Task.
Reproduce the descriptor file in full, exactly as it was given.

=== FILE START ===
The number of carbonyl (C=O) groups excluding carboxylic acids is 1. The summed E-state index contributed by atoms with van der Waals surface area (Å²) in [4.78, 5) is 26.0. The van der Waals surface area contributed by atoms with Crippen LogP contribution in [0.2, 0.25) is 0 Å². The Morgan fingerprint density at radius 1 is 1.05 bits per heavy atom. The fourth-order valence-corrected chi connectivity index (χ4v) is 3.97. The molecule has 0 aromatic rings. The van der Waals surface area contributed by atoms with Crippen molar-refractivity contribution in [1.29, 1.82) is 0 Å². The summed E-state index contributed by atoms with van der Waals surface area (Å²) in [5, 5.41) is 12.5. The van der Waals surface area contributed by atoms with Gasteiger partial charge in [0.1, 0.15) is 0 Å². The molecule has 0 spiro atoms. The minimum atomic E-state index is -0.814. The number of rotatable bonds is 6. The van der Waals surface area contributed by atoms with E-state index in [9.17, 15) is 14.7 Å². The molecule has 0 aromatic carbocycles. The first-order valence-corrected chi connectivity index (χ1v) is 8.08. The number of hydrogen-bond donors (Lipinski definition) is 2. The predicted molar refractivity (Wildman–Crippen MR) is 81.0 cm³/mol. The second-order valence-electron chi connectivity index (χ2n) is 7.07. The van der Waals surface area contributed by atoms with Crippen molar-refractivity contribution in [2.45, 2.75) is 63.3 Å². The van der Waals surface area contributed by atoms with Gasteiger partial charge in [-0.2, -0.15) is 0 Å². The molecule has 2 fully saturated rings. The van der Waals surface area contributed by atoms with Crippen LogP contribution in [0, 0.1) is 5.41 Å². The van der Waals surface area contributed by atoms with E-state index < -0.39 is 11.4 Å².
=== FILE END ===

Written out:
The number of carbonyl (C=O) groups excluding carboxylic acids is 1. The summed E-state index contributed by atoms with van der Waals surface area (Å²) in [4.78, 5) is 26.0. The van der Waals surface area contributed by atoms with Crippen LogP contribution in [0.2, 0.25) is 0 Å². The Morgan fingerprint density at radius 1 is 1.05 bits per heavy atom. The fourth-order valence-corrected chi connectivity index (χ4v) is 3.97. The molecule has 0 aromatic rings. The van der Waals surface area contributed by atoms with Crippen molar-refractivity contribution in [1.29, 1.82) is 0 Å². The summed E-state index contributed by atoms with van der Waals surface area (Å²) in [5, 5.41) is 12.5. The van der Waals surface area contributed by atoms with Gasteiger partial charge in [0.1, 0.15) is 0 Å². The molecule has 0 spiro atoms. The minimum atomic E-state index is -0.814. The number of rotatable bonds is 6. The van der Waals surface area contributed by atoms with E-state index in [9.17, 15) is 14.7 Å². The molecule has 0 aromatic carbocycles. The first-order valence-corrected chi connectivity index (χ1v) is 8.08. The number of hydrogen-bond donors (Lipinski definition) is 2. The predicted molar refractivity (Wildman–Crippen MR) is 81.0 cm³/mol. The second-order valence-electron chi connectivity index (χ2n) is 7.07. The van der Waals surface area contributed by atoms with Crippen molar-refractivity contribution in [2.45, 2.75) is 63.3 Å². The van der Waals surface area contributed by atoms with Gasteiger partial charge in [-0.2, -0.15) is 0 Å². The molecule has 2 fully saturated rings. The van der Waals surface area contributed by atoms with Crippen LogP contribution in [0, 0.1) is 5.41 Å². The van der Waals surface area contributed by atoms with E-state index < -0.39 is 11.4 Å².